At 2pm I arrive at Firestone, who, 15 minutes in, announce my tires are RunFlat and they can’t replace them and they can order special tires at $300 a pop if I’m willing to come back tomorrow.

In the meantime I had called the BMW dealership who had said they didn’t put a run flat tire on my car.

So at this point I have Firestone willing to sell me 2 tires (because they don’t have the same brand), Discount Tire unwilling to actually, you know, work, and BMW telling me that my tires aren’t really my tires.

I give up. I go to Costco. If I’m going to buy two new tires, I reckon, I’ll get non-run-flat and I can get out the door for the price of one run-flat. So to Costco I go!

Whereupon I discover that:

  1. Yes, they are run-flats
  2. No, you can’t just replace two. You have to replace all four. You can’t have two run flats and two non-run-flats.

It is important to note that at this point I whipped out the iPhone, copied all of the little markings on the tire, googled it, verified yes indeedy they are run-flats, did some mental arithmetic regarding speed and mileage, had them put the tires back on the car, and went home. Once there I had a very comforting, very large glass of red wine.

I am officially delegating this to the MoH (man of house).


Ah, Billy. We hardly knew ye’.

Last night I had the dubious pleasure of seeing Mr. Corrigan musically masturbate at the SODO Showbox. Before that, let’s talk food.

Il Terazzo Carmine in Pioneer Square is tucked away behind first (you won’t find it if you’re looking for it on first, okay?) and, walking in, you have the feeling of someone being admitted into a very rarified world. A world of old looking dishes, tucked-away tables, and hand-penciled reservations. The waitstaff is there in a very ubiquitous and yet unobtrusive manner, and the menu is full of “oh but I LOVE that” items. You will have finally (after agonizing minutes) decide on what you want… until the waiter/tress comes with the specials of the day. Que indecision.

Everything was wonderful. Everything. The wine, the food, the dessert! But the height of awesomeness was not only delivered by the food and ambience, but the people watching.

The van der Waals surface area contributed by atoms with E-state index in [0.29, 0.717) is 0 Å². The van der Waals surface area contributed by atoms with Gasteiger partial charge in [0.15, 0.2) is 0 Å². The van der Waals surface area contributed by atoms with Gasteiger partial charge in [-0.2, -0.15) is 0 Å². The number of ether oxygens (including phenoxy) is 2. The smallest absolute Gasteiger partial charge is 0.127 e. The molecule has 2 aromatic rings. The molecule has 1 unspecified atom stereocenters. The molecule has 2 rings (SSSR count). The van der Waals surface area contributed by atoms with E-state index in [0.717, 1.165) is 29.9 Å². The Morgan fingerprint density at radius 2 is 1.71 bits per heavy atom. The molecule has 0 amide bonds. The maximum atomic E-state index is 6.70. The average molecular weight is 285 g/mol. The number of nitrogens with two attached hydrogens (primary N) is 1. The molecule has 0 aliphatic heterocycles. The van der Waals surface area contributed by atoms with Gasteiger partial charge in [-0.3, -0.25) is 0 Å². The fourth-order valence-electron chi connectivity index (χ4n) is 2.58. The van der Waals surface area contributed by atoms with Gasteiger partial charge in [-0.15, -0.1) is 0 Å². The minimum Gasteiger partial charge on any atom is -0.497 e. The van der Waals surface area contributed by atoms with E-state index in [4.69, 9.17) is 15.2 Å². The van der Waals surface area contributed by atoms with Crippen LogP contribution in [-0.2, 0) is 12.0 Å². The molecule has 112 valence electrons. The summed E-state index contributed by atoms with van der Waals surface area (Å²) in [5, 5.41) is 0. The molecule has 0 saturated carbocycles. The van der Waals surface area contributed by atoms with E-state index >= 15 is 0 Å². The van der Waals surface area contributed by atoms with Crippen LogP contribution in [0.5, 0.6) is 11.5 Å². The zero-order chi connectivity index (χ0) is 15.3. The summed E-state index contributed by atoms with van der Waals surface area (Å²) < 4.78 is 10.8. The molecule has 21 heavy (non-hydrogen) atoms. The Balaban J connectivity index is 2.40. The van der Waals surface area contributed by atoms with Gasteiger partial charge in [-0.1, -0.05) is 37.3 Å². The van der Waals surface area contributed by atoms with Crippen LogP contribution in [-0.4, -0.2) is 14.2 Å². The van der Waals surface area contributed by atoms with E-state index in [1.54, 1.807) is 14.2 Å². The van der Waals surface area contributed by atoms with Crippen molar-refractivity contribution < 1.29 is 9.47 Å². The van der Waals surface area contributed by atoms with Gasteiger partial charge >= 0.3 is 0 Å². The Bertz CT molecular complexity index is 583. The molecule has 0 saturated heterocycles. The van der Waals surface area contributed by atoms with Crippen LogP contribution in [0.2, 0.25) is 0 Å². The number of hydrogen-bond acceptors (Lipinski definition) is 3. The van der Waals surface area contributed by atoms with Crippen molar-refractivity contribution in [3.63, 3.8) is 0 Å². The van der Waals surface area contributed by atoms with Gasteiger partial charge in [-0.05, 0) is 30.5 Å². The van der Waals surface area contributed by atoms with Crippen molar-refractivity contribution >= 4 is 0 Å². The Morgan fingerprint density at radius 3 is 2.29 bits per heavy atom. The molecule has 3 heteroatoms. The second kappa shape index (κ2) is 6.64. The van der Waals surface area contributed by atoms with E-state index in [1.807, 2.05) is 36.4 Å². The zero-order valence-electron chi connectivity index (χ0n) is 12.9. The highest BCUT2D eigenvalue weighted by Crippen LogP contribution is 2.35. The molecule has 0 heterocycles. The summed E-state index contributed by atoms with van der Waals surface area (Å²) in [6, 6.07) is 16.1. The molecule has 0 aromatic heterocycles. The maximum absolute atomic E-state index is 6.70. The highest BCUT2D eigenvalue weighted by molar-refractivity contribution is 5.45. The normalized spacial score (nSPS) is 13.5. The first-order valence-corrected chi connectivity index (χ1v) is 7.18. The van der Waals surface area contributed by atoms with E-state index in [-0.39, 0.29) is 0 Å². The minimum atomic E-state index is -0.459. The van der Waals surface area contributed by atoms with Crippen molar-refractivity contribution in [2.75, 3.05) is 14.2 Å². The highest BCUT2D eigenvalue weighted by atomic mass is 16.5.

Watching people is a very very fun past time of mine. In this case, several people arrived at several tables with several potential backstories. There were the aged trophy wives (doing quite well, thank you), and the buzzing socialites. It should not surprise me in the least to learn that million dollar business deals, or marriages, were contrived there. I, in my simple Gap Jeans and shirt, did not feel out of place. Nor would I in say, a DKNY suit or a BCBG dress. Food and ambience — both five star.

Hooterville was the next destination: aside from a stellar vodka tonic (which you could have lit on fire) and the ability to use leftover glassware to build some engineering feats (which made some people around me nervous, but hey if you can’t stand it move on bub) no comment. Peoplewatching: yes. Good booze: yes.

We got to the Showbox perfectly in time to watch Billy (aka “the Smashing Pumpkins”, with him as the only Pumpkin) on the stage. I will give him this: he didn’t have a hissy fit (or not much) and did finish an entire set. His bassist is crazy cute and talented, the drummer wasn’t half bad either. But after a relatively strong start, and after some declarations that he was in fact my own personal Jesus Christ, I got a little tired. After he kept stressing which music was “new” vs “not new” (something most of us could figure out, thanks, Bill) I got a little more tired. Entertaining vignettes included a dig at Courtney Love (a small riff of a Hole song and a statement about “classics” — it was cold, yo!) , the Asian Snooki-wannabe who needed physical help standing, the two guidos outside the club who were hitting on my friend (appropriately, as Ms.Krieant is hot) and failing horribly (appropriately, because their combined IQ was less than a bag of Chee-tos), and the towncar ride home with a very understanding driver (as in, OMG thank you for rescuing us from said Guidos who all but wanted our social security numbers).

Note to Guidos: when you tell me not to “judge” and I ask why using “judgement” is a bad thing, be prepared for an anthropological discussion on “judgement” vs. “rationalization” vs. “instinct”. Or prepare to shut up. We just exited a Smashing Pumpkins show, don’t bait me intellectually unless you are armed.